Leadership When Dealing With Difficult People

by on June 29, 2009 · 0 Comment POSTED IN: HR Info Center

Praising someone can easily backfire if you’re dealing with difficult people

We’ve all heard how important it is to praise people for a job well done. Nearly any management book says so. But few are candid enough to tell you that well-intentioned efforts when dealing with difficult people can bite back.

Here are five ways praise can have unexpectedly negative results:

  1. It can feel threatening.

    Pay attention to the way people react when you praise them. If few say “thank you” right away, it could be because praise comes off as a judgment of their behavior. That often makes people uncomfortable, or suspicious of your motivation.

  2. Praise reinforces your status.

    The very reason you take the time to stop by and praise someone is because you can. That can remind people on lower rungs of the corporate ladder that you have power over them and can sit in judgment. Many workers find “position power” intimidating.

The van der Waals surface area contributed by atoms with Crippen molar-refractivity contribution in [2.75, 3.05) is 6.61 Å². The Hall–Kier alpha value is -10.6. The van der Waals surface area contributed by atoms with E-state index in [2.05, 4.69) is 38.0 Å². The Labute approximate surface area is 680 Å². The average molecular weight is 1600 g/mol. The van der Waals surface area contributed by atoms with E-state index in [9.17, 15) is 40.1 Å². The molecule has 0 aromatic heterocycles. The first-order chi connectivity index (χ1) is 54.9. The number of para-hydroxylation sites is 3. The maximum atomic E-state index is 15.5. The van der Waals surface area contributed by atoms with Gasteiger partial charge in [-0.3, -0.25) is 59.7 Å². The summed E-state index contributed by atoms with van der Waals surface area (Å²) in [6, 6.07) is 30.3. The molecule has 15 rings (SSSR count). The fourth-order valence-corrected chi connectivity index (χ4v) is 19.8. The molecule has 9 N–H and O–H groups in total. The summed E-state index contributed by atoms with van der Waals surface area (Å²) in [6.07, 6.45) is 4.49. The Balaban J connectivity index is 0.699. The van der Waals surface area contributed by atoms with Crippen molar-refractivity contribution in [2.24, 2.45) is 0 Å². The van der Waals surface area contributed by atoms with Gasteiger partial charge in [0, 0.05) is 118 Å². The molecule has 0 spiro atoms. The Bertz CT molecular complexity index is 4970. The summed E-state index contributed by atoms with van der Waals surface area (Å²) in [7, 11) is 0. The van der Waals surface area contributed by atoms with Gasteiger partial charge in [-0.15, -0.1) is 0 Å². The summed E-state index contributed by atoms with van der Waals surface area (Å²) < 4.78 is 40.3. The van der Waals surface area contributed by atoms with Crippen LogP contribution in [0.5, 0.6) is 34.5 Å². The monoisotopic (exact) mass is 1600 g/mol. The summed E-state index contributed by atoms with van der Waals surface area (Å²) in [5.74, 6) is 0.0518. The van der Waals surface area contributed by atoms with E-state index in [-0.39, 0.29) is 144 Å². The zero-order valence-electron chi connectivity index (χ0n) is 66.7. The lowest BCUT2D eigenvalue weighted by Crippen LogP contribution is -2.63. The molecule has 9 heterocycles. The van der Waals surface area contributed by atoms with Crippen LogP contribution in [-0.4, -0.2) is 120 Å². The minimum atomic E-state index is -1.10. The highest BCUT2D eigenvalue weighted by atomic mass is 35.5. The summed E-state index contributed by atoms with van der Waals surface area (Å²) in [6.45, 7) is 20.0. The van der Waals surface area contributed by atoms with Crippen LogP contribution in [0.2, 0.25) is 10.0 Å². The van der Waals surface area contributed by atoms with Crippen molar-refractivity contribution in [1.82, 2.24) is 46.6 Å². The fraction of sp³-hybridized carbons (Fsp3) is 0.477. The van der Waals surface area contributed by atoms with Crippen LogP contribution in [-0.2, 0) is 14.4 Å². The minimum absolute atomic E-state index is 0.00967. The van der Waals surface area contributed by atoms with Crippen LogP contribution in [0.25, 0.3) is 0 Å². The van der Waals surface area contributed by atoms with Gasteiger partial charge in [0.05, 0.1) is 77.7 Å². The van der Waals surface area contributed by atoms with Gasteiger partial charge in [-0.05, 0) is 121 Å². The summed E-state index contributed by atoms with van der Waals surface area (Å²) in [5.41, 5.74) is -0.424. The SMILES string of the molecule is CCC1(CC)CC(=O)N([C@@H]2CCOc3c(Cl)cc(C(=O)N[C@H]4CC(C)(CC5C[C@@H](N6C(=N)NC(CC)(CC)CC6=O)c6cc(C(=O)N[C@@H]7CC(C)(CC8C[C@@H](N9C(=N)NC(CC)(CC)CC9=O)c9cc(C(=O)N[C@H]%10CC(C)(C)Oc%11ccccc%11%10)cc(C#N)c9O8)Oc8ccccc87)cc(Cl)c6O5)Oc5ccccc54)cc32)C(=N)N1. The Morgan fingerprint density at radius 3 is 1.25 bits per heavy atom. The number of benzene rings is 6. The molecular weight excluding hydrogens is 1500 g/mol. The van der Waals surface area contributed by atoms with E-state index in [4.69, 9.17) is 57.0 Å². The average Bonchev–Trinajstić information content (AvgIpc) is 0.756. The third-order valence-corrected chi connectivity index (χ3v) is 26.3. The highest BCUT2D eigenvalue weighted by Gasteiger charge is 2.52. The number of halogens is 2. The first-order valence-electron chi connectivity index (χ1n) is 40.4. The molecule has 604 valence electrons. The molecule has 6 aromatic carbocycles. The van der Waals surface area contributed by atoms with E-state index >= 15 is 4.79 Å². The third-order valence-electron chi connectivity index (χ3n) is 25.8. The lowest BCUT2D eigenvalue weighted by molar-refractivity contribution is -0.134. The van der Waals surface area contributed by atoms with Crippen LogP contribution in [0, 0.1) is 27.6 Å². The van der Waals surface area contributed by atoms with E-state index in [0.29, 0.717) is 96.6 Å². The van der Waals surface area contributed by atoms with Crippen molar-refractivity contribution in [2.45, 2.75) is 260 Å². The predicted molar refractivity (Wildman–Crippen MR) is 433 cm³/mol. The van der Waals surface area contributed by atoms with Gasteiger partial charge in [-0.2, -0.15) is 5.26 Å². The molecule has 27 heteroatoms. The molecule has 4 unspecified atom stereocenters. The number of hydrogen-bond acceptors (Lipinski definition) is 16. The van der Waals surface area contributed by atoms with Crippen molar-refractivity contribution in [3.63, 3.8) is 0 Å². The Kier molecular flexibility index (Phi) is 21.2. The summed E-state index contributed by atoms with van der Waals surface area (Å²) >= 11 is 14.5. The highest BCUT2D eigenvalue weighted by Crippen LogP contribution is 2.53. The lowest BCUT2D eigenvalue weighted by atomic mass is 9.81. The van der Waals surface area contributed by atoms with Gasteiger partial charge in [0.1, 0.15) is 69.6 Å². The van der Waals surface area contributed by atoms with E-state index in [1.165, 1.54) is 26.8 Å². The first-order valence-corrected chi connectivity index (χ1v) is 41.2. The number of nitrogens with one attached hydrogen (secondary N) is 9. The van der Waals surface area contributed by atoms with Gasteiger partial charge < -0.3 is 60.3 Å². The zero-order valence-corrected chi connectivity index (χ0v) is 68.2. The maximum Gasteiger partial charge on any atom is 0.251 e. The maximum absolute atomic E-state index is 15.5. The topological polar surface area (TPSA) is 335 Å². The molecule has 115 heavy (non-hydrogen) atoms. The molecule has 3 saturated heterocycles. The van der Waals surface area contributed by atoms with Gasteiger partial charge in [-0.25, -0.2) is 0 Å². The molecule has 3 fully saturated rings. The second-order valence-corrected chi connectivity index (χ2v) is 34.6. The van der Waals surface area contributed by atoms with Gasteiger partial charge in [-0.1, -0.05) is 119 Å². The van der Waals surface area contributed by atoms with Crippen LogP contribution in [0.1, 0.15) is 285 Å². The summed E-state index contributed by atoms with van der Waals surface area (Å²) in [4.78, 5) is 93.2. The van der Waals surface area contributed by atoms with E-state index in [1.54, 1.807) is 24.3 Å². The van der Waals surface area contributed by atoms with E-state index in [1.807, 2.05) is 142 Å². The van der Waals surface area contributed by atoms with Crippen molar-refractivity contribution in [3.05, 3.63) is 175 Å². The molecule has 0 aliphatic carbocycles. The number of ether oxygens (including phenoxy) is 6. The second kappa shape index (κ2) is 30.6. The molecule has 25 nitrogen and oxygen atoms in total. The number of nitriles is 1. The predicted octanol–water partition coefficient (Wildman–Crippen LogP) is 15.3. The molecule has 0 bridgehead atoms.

3. Praise may not be what the employee really needs.

    If someone needs your hands-on help, guidance, moral support (or even a swift kick, if you’re dealing with difficult people) they usually know it, down deep – and may view praise from you as a dismissive cop-out.

  4. Praise can foreshadow criticism.

    A lot of people will be waiting for the medicine that often follows a sugary spoonful of praise. Especially if that is already part of your management style for dealing with difficult people.

  5. It can be used to signal the end of a conversation.

    Some managers use praise-like statements to end conversations. Thus, “It’s been good talking with you” is really code for “you’re dismissed.”

There’s no doubt that praise can be effective at motivating behavior and generating renewed enthusiasm.

The key is to make sure that the praise you give is genuine and believable. When praise is used for some other purpose, especially to make the giver feel more important, praise will fall on deaf ears – and eventually wear away credibility.

Source: Adapted from “Management of the Absurd”, by Richard Farson, John Wiley & Sons.

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